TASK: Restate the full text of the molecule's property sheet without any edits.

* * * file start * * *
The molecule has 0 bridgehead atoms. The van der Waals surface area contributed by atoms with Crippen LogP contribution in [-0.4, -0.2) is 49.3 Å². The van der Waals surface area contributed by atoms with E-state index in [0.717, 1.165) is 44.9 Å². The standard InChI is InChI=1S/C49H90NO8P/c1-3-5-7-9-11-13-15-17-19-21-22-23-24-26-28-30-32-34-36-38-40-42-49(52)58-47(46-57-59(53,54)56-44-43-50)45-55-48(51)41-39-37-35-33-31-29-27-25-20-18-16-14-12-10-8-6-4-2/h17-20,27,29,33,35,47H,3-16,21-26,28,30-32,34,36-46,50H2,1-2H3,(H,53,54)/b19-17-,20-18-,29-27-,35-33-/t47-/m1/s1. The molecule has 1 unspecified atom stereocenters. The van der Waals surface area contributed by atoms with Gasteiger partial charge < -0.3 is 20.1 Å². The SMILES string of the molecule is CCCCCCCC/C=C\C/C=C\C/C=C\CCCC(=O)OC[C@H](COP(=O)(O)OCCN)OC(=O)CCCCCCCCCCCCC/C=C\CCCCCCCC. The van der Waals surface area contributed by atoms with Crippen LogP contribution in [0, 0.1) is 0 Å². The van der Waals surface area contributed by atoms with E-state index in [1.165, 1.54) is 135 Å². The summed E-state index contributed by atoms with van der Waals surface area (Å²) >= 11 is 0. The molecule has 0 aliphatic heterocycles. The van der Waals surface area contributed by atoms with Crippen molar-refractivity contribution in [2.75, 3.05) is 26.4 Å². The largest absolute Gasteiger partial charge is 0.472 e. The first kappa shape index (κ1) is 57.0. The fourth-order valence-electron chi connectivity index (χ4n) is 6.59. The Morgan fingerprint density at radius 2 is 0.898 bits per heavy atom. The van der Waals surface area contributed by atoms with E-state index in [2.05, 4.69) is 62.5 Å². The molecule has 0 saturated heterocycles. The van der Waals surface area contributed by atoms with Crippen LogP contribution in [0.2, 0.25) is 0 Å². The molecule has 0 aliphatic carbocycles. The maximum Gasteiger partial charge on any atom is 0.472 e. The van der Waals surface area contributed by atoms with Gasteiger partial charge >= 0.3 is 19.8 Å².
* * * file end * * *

The molecule has 0 bridgehead atoms. The van der Waals surface area contributed by atoms with Crippen LogP contribution in [-0.4, -0.2) is 49.3 Å². The van der Waals surface area contributed by atoms with E-state index in [0.717, 1.165) is 44.9 Å². The standard InChI is InChI=1S/C49H90NO8P/c1-3-5-7-9-11-13-15-17-19-21-22-23-24-26-28-30-32-34-36-38-40-42-49(52)58-47(46-57-59(53,54)56-44-43-50)45-55-48(51)41-39-37-35-33-31-29-27-25-20-18-16-14-12-10-8-6-4-2/h17-20,27,29,33,35,47H,3-16,21-26,28,30-32,34,36-46,50H2,1-2H3,(H,53,54)/b19-17-,20-18-,29-27-,35-33-/t47-/m1/s1. The molecule has 1 unspecified atom stereocenters. The van der Waals surface area contributed by atoms with Gasteiger partial charge < -0.3 is 20.1 Å². The SMILES string of the molecule is CCCCCCCC/C=C\C/C=C\C/C=C\CCCC(=O)OC[C@H](COP(=O)(O)OCCN)OC(=O)CCCCCCCCCCCCC/C=C\CCCCCCCC. The van der Waals surface area contributed by atoms with Crippen LogP contribution in [0, 0.1) is 0 Å². The van der Waals surface area contributed by atoms with E-state index in [1.165, 1.54) is 135 Å². The summed E-state index contributed by atoms with van der Waals surface area (Å²) >= 11 is 0. The molecule has 0 aliphatic heterocycles. The van der Waals surface area contributed by atoms with Crippen molar-refractivity contribution in [2.75, 3.05) is 26.4 Å². The largest absolute Gasteiger partial charge is 0.472 e. The first kappa shape index (κ1) is 57.0. The fourth-order valence-electron chi connectivity index (χ4n) is 6.59. The Morgan fingerprint density at radius 2 is 0.898 bits per heavy atom. The van der Waals surface area contributed by atoms with E-state index in [2.05, 4.69) is 62.5 Å². The molecule has 0 saturated heterocycles. The van der Waals surface area contributed by atoms with Crippen LogP contribution in [0.2, 0.25) is 0 Å². The molecule has 0 aliphatic carbocycles. The maximum Gasteiger partial charge on any atom is 0.472 e. The van der Waals surface area contributed by atoms with Gasteiger partial charge >= 0.3 is 19.8 Å².